Following is an overview of the laws, limits, and fines as they relate to speeding traffic violations in the state of Minnesota.

Speed limits in Minnesota

70 mph: interstates outside of urban districts

65 mph: urban interstates, and urban freeways and highways

60 mph: some highways in the western portion of the state

55 mph: all other highways, unless posted otherwise

30 mph: urban districts and rural residential districts

10 mph: alleys

School zone speed limits may vary according to district.

Minnesota code on reasonable and prudent speed

Maximum speed law:

According to section 169.14 of Minnesota vehicle code, “No person shall drive a vehicle at a speed greater than is reasonable and prudent under the conditions.”

Driving with Due Care: “Every driver is responsible for becoming and remaining aware of the actual and potential hazards then existing on the highway and must use due care in operating a motor vehicle.”

Minimum speed law:

Sections 169.15 and 169.18(10) state:

“A person shall not operate a motor vehicle at such a slow speed as to impede or block the normal and reasonable movement of traffic.”

“A person driving at less than the normal speed of traffic shall drive in the right-hand lane then available for traffic or as close as practicable to the right-hand curb or edge of the roadway.”

Due to variations in speedometer calibration, tire size, and margins of error in speed-detecting technology, it’s uncommon for an officer to pull a driver over for going less than five miles above the speed limit. However, technically any amount over can be considered a speed violation so best practices are to stay within the limit.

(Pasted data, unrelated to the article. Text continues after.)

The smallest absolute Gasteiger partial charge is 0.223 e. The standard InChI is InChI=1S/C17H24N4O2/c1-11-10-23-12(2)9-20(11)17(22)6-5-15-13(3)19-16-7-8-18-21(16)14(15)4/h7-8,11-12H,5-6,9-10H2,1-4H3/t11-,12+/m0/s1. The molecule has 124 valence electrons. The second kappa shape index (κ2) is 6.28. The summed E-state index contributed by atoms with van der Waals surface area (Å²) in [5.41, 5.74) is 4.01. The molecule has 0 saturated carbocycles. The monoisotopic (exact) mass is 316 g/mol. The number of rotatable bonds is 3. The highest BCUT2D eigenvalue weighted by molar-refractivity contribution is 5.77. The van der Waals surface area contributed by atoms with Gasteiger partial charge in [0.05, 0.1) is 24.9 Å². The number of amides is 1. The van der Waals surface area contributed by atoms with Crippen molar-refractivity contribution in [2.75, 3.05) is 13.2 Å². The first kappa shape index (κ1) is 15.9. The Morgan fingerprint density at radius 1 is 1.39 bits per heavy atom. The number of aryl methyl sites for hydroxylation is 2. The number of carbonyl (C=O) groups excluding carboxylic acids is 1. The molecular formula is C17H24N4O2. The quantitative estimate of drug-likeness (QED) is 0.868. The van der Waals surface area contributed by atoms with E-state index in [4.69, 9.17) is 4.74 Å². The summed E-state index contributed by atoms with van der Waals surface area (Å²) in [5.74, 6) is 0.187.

Minnesota has a mix of absolute and prima facie speed limit laws. This means that in certain cases, a driver is allowed to argue their case based upon the claim that they were driving safely, despite driving above the posted speed limit. Drivers may also fight a ticket by claiming innocence based on the following arguments:

  • The driver may oppose the determination of speed. In order to claim this defense a driver must know how his or her speed was determined and then learn how to disprove its accuracy.

  • A driver may claim that an emergency situation caused the driver to break the speed limit in order to prevent injury or damage to themselves or others.

  • The driver may claim a case of mistaken identity. If a police officer clocks a driver speeding and subsequently has to find them again in traffic, it’s possible that they could make a mistake and pull the wrong car over.

Penalty for exceeding the speed limit in Minnesota

First-time violators may:

  • Be fined up to $300

  • Have their license suspended for up to one year

Penalty for reckless driving in Minnesota

Driving at 30 mph over the speed limit is automatically considered to be reckless driving in Minnesota.

First-time violators may:

  • Be fined up to $1,000

  • Be sentenced to up to 90 days of jail time

  • Have their license suspended for up to one year

Violators may be required to attend traffic school, and doing say may allow drivers to reduce their fine and/or points assessed on their driver’s license.

This article originally appeared on as Minnesota Speed Limits, Laws, and Fines and was authored by Valerie Johnston.

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